This Torah commentary was originally published in the Detroit Jewish News.
When God alerts him of plans to destroy the “sinful” cities of Sodom and Gomorrah, Abraham pushes back. Our ancestor proclaims “Will you sweep away the innocent along with the guilty? Far be it from you to do a thing like that!”. Famously, he negotiates God down: “what if there are 50 righteous people? 10?” I have always looked to this as the ultimate inspiration - our foundational example of speaking truth to power. My childhood rabbi Harold Schulweis (zt”l) called this chutzpah clappei shamayim - challenging the heavens.
I was recently startled by a Hasidic teaching that goes a step further....
Rabbi Levi of Berditchev said that he would never have acquiesced to the destruction. For lack of a minyan of the righteous, he would have negotiated down to one - and if there were not even one, he himself would have moved to the city. Coming across this text around the time of the High Holidays, I had to think of Jonah, whose prophecy leads the people of Nineveh to repent. Therefore my first interpretation of Rabbi Levi’s position was that every wicked person must be given the chance to make Teshuva - to return or repent.
I have long been fascinated by the 1st half of this iconic story - the bargaining, and not much paid attention to the latter - the rescue of Lot and some of his family from a hail of fire and brimstone. But living in Detroit, I cannot help but notice that Vayera is actually a story of fleeing a burning city. And this year especially, preparing my community for the anniversary of 1967, I find myself drawn to the character of Lot’s wife. After looking behind her and witnessing the destruction, she is turned into a pillar of salt. What are the consequences of remembering? Does our remembering serve to bring us closer to our neighbors? Or does it calcify prejudices and justify divisions?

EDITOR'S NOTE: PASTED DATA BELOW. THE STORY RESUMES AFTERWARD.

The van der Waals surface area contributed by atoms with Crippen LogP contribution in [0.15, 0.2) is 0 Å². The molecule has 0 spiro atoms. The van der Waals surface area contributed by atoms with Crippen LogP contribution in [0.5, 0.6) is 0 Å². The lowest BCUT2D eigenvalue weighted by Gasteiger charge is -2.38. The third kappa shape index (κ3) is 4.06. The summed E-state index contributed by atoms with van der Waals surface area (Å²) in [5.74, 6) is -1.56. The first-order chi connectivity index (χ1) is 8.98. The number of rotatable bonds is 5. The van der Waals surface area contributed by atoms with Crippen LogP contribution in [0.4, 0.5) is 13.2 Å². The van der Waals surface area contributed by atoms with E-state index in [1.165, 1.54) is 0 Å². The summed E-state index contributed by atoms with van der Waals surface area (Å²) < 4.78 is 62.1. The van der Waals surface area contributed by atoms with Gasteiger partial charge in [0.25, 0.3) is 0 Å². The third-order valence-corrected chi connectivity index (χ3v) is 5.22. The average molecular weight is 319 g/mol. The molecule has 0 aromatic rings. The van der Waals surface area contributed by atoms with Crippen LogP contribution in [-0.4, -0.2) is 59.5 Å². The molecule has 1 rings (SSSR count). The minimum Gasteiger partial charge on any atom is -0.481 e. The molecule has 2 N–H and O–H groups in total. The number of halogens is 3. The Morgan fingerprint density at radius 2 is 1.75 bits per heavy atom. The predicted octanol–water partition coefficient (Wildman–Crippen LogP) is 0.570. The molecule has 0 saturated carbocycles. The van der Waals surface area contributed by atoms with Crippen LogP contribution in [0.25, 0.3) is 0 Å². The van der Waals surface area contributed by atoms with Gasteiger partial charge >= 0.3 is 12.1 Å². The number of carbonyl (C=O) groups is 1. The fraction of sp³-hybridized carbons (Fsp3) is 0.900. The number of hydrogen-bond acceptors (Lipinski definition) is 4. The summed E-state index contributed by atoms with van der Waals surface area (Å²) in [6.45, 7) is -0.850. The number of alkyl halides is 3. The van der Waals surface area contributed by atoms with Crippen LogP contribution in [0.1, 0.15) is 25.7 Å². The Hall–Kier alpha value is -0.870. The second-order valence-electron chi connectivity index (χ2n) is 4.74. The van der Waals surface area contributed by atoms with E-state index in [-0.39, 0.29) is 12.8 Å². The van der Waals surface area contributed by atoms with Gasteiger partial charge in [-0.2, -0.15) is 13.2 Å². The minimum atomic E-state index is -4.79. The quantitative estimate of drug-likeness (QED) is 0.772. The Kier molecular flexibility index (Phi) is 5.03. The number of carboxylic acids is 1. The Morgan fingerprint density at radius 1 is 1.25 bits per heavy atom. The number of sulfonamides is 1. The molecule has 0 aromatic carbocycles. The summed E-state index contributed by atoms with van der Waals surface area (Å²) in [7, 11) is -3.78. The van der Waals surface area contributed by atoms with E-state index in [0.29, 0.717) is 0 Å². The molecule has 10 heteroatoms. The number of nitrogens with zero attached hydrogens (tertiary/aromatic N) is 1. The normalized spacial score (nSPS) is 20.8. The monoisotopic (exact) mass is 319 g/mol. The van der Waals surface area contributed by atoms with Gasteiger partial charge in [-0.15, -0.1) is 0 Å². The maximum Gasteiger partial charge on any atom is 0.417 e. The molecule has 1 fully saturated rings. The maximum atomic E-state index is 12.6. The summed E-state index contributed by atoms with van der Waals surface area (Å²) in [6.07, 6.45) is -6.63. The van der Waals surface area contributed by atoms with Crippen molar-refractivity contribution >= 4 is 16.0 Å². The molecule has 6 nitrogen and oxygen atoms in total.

There is another possible interpretation of R. Levi’s position: he will place his body in God’s way because he simply does not buy into God’s paradigm. Perhaps R. Levi believes, as I do, that there is no such thing as a sinful city or wicked people, only damaging policies and practices. However we understand them, R. Levi’s words force us to recognize the possibility that what happened was unjust - a possibility that Abraham sets up for us right at the start. Far too often, the narratives I hear surrounding the demise of Detroit blames people instead of systems. It is much easier to blame the victims for their fate, rather than consider the possibility that something truly unjust has occurred to them. The approaching 50th anniversary of the rebellion has already spurred collective remembering -- Detroit Jews for Justice will be offering several ‘67 learning opportunities over the course of the year. May our turning around to face our history be in service of forging a future worth living in.
How might our understanding of the events surrounding 1967 impact the way we relate to the city today?
What are some of the policies and dynamics that created the conditions for 1967 to occur?
What is one commitment you are making to deepen your understanding?